So you survived spring recruiting season in Tokyo, hoofing it from job interview to job interview along with the flock of other black-clad prospective salarymen and women, and landed the junior position of your parents’ dreams. Congratulations, you are now employed for life. If you want to stay in Tokyo and make the annual climb up the corporate ladder, and avoid deportation to the isolated branch office in Fukui, here are some helpful tips to stay in the good graces of the faceless HR rep, the person that makes such life-altering decisions.
Become a Meishi Magician
Your meishi, or business card, is an extension of your soul. As such, all business cards are treated with utmost reverence. Your business card holder should be stylish and cost more than your ABC Mart shoes. Keep the holder in your left breast pocket, as it should be carried over your heart.
The business card exchange can make or break a business deal. Grasp the card between the thumb and forefinger of each hand and bow as you hand it over, somehow accepting your counterpart’s business card at the same time with a quick sleight of hand. If exchanging your business card with a superior, make sure your card is below your counterpart’s during the handover. If your counterpart considers you the superior, you can go through a mini meishi battle. If you try to go underneath you can find the process is like trying to insert your Suica card in an ATM machine.
Once the transaction is complete, study your colleague’s business card like a brunch menu and make comments like, “oh, assistant deputy executive manager of general affairs? How interesting.” Then nod approvingly (in actuality this part of the process is to make sure you pronounce their name right).
After inviting seniors to sit first, and butts are in the seat, the meishi dance continues. Place your business card holder in front of you on the table and arrange the cards you just collected in the proper order. The most senior member’s business card goes on top of your holder. You then arrange the cards depending on where the people are seated. Hopefully you remember who is who.
If you have successfully completed this ritual of business meeting foreplay, everyone should leave the conference room satisfied (but be mindful, putting away business cards signals the end of the meeting).
Send a Fax For Your Right to Party
Oftentimes the meetings are held after working hours at the izakaya. As the junior, it is your duty to reserve the restaurant and order the menu in advance. It is also your duty to arrange the seating chart and direct senior members where to sit. Seniors should always sit furthest away from the door of the party room, and your seat is of course closest to the door, as you need to deliver all orders to the wait staff.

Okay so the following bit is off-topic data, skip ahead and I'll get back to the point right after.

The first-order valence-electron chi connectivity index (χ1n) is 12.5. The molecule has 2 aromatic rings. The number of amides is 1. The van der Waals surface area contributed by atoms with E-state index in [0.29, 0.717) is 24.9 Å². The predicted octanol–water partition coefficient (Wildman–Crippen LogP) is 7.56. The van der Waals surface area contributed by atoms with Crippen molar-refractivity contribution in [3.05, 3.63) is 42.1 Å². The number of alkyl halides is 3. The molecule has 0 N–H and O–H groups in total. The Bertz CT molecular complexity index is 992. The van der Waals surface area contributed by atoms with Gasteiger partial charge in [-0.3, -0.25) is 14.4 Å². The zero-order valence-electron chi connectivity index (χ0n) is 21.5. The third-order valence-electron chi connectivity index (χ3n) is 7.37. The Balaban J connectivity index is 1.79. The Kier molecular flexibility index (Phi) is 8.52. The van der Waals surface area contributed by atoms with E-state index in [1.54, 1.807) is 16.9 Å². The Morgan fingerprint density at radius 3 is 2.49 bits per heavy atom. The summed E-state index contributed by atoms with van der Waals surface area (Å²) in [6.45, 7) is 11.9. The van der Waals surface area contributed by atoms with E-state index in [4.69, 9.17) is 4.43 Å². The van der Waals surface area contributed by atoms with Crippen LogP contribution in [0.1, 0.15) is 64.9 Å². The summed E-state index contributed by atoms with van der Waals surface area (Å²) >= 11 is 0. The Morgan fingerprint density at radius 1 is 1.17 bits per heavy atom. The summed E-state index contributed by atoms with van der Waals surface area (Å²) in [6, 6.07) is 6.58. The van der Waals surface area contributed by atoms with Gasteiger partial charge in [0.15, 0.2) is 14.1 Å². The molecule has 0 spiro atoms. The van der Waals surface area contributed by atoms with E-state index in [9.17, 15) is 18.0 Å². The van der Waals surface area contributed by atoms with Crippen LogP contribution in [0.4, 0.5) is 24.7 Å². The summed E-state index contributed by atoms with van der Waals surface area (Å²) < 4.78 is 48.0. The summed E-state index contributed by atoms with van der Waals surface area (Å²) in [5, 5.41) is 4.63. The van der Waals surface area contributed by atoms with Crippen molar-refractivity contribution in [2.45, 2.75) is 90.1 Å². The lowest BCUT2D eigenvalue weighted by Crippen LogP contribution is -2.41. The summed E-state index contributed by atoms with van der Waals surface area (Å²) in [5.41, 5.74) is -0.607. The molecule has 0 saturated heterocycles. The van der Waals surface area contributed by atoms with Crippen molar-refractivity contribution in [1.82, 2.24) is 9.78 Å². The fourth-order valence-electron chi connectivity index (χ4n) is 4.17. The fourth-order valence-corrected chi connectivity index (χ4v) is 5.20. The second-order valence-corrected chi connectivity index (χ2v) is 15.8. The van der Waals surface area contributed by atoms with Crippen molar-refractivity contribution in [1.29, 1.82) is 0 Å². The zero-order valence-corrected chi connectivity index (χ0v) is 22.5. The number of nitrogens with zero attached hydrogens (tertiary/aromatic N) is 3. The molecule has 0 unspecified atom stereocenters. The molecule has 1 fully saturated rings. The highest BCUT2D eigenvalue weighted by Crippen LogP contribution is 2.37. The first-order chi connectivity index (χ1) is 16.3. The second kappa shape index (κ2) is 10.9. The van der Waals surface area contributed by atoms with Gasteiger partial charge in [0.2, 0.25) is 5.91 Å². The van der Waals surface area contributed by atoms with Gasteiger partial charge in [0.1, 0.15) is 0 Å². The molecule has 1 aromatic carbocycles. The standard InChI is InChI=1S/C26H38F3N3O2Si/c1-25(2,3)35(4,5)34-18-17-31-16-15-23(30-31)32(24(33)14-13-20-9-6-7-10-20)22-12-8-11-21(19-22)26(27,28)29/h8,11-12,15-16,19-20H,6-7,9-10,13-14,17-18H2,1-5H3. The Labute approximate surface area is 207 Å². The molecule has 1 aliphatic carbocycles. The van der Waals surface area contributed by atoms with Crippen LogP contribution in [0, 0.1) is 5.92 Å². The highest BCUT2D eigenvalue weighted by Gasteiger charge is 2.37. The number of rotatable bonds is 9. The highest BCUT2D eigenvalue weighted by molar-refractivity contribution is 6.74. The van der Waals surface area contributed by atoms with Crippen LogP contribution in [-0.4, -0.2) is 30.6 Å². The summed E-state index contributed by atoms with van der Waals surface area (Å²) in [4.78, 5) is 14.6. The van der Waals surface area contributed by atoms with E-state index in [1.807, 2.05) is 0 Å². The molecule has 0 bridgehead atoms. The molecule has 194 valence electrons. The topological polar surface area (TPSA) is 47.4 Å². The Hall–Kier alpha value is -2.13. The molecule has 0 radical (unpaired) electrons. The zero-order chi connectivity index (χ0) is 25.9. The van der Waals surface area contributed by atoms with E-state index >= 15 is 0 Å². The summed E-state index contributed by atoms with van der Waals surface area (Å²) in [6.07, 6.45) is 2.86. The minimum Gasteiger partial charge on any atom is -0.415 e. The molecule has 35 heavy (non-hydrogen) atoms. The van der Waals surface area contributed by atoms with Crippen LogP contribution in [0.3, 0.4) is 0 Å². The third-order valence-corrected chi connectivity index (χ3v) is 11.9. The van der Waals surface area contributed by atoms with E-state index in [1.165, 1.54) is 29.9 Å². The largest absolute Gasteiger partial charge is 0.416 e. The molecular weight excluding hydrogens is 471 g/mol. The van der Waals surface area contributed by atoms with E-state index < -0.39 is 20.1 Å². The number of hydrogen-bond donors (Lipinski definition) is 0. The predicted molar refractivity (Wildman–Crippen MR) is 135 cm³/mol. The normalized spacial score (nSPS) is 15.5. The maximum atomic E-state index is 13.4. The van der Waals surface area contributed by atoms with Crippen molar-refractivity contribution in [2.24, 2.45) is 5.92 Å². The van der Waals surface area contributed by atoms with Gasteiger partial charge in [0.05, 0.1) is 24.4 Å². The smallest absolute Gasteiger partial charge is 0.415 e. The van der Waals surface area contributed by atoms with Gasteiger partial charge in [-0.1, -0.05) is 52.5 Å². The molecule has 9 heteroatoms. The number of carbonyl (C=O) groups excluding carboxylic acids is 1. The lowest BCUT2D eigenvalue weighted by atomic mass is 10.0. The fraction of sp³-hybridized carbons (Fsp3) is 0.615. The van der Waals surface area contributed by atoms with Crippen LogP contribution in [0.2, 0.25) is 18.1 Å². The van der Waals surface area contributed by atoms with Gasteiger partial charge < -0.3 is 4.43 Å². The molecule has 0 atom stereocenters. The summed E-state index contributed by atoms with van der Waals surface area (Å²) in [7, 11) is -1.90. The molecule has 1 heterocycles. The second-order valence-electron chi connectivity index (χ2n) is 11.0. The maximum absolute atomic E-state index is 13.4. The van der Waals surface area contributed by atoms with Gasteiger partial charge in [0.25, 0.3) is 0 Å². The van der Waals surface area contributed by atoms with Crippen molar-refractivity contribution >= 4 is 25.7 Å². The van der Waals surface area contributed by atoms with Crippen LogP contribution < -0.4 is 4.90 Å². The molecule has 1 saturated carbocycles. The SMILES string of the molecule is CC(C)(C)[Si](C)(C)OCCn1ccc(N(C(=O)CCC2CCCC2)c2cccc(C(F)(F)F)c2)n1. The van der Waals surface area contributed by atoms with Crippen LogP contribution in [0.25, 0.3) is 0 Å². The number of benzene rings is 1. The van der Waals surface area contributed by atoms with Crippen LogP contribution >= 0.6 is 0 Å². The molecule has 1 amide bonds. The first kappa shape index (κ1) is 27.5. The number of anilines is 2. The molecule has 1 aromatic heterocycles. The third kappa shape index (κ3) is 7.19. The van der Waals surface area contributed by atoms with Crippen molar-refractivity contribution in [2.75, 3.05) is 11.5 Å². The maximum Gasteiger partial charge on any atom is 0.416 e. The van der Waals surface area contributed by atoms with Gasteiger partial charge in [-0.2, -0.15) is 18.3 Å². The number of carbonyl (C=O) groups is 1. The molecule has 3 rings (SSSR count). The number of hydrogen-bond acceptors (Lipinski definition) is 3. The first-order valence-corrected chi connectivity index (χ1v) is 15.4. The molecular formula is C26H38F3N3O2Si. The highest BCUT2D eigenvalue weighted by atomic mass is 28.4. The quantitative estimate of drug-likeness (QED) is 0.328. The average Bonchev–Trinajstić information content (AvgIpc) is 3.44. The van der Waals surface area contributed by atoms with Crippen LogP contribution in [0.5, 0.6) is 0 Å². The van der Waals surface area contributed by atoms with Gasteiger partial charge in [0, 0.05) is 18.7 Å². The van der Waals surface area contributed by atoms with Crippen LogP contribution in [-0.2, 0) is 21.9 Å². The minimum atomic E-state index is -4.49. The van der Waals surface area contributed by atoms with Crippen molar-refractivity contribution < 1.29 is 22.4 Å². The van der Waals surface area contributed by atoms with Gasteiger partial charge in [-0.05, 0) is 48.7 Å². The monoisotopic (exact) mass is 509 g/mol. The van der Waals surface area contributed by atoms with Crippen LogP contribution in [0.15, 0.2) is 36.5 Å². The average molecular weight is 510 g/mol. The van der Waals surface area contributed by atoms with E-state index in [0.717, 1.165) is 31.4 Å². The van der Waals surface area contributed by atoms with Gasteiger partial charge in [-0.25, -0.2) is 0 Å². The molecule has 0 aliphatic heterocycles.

The first round of drinks should be beer (or oolong tea for non-drinkers) for the first kanpai. If you are given bottles of beer, you need to fill the glasses for everyone else. When giving cheers, make sure the lip of your mug is below your superior’s. Keep an eye on their glass, as it is your job to keep it full. When filling the cup keep about a third a head of foam. Also, keep pace with your seniors, as you should not finish your glass before them.
On the bright side, once you have filled their glass, it is then their duty to graciously fill yours in return. At the end of the night, after you’ve handled the bill, hail a cab and be ready to shuffle your boss into its waiting, open doors.
Sing Your Heart Out
That is, unless the next plan of action is to head out for a rousing round of karaoke. Again, as the junior assistant it is your obligation to arrange the karaoke room, so try to have membership cards for several chains. The seating arrangement within the karaoke room is the same as the bar, with you seated next to the phone, ready and waiting to place everybody’s order.
Now we know everybody just needs to hear your version of “Total Eclipse of the Heart,” but keep your gun in your holster. Let the senior members have their first go at the song list and pass the machine clockwise. Be supportive, and attentive, of every singer. Don’t mess around with your phone while others are singing. However, don’t grab the other microphone and belt out a duet, unless invited. Also, don’t load up the queue with your song selections. Common courtesy is to wait until your song is performed before inputting your next selection.
Have two or three songs prepared in advance that you can nail. Some Japanese karaoke joints have men’s night, where individual men can rent a room for ¥1,000 per hour to practice. Make sure your song is something everyone can enjoy – no grindcore or spoken word – and don’t show off. Early Beatles is a safe bet, as is Queen – just save “Bohemian Rhapsody” for your boss. Being able to read the karaoke room is important, so try to stick to the same genre as everyone else. If you simply can’t carry a tune, then bone up on your tambourine skills.
At the end of the day, the quality of your work doesn’t determine how fast you move along the promotion track. As long as you can conform to the proper workplace etiquette, you can safely live out your days in middle management.